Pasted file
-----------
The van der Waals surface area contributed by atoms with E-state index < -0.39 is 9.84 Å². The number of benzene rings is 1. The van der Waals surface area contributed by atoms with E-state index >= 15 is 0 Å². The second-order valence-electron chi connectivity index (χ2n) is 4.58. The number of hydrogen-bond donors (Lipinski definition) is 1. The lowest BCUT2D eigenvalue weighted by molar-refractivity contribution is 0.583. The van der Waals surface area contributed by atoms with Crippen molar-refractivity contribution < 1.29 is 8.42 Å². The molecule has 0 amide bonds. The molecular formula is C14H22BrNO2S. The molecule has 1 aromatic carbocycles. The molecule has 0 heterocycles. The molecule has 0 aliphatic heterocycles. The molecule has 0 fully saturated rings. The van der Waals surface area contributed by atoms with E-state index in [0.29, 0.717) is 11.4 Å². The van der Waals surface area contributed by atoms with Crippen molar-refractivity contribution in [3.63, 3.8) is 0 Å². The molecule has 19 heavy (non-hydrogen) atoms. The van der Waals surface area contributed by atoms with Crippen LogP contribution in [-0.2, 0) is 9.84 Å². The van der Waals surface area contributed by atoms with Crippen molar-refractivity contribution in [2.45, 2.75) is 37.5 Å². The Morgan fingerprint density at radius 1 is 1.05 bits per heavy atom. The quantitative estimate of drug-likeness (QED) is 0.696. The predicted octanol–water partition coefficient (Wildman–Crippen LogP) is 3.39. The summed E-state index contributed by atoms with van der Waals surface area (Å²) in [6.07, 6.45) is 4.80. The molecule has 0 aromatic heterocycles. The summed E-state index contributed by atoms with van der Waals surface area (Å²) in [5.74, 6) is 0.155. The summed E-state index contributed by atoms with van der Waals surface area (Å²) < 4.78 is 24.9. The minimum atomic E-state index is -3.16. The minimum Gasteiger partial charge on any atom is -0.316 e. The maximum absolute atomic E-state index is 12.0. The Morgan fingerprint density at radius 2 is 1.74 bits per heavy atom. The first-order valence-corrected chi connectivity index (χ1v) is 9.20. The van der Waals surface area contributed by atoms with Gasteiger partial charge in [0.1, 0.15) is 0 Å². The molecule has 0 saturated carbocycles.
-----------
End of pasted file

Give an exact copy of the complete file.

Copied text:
The van der Waals surface area contributed by atoms with E-state index < -0.39 is 9.84 Å². The number of benzene rings is 1. The van der Waals surface area contributed by atoms with E-state index >= 15 is 0 Å². The second-order valence-electron chi connectivity index (χ2n) is 4.58. The number of hydrogen-bond donors (Lipinski definition) is 1. The lowest BCUT2D eigenvalue weighted by molar-refractivity contribution is 0.583. The van der Waals surface area contributed by atoms with Crippen molar-refractivity contribution < 1.29 is 8.42 Å². The molecule has 0 amide bonds. The molecular formula is C14H22BrNO2S. The molecule has 1 aromatic carbocycles. The molecule has 0 heterocycles. The molecule has 0 aliphatic heterocycles. The molecule has 0 fully saturated rings. The van der Waals surface area contributed by atoms with E-state index in [0.29, 0.717) is 11.4 Å². The van der Waals surface area contributed by atoms with Crippen molar-refractivity contribution in [3.63, 3.8) is 0 Å². The molecule has 19 heavy (non-hydrogen) atoms. The van der Waals surface area contributed by atoms with Crippen LogP contribution in [-0.2, 0) is 9.84 Å². The van der Waals surface area contributed by atoms with Crippen molar-refractivity contribution in [2.45, 2.75) is 37.5 Å². The Morgan fingerprint density at radius 1 is 1.05 bits per heavy atom. The quantitative estimate of drug-likeness (QED) is 0.696. The predicted octanol–water partition coefficient (Wildman–Crippen LogP) is 3.39. The summed E-state index contributed by atoms with van der Waals surface area (Å²) in [6.07, 6.45) is 4.80. The molecule has 0 aromatic heterocycles. The summed E-state index contributed by atoms with van der Waals surface area (Å²) in [5.74, 6) is 0.155. The summed E-state index contributed by atoms with van der Waals surface area (Å²) < 4.78 is 24.9. The minimum atomic E-state index is -3.16. The minimum Gasteiger partial charge on any atom is -0.316 e. The maximum absolute atomic E-state index is 12.0. The Morgan fingerprint density at radius 2 is 1.74 bits per heavy atom. The first-order valence-corrected chi connectivity index (χ1v) is 9.20. The van der Waals surface area contributed by atoms with Gasteiger partial charge in [0.1, 0.15) is 0 Å². The molecule has 0 saturated carbocycles.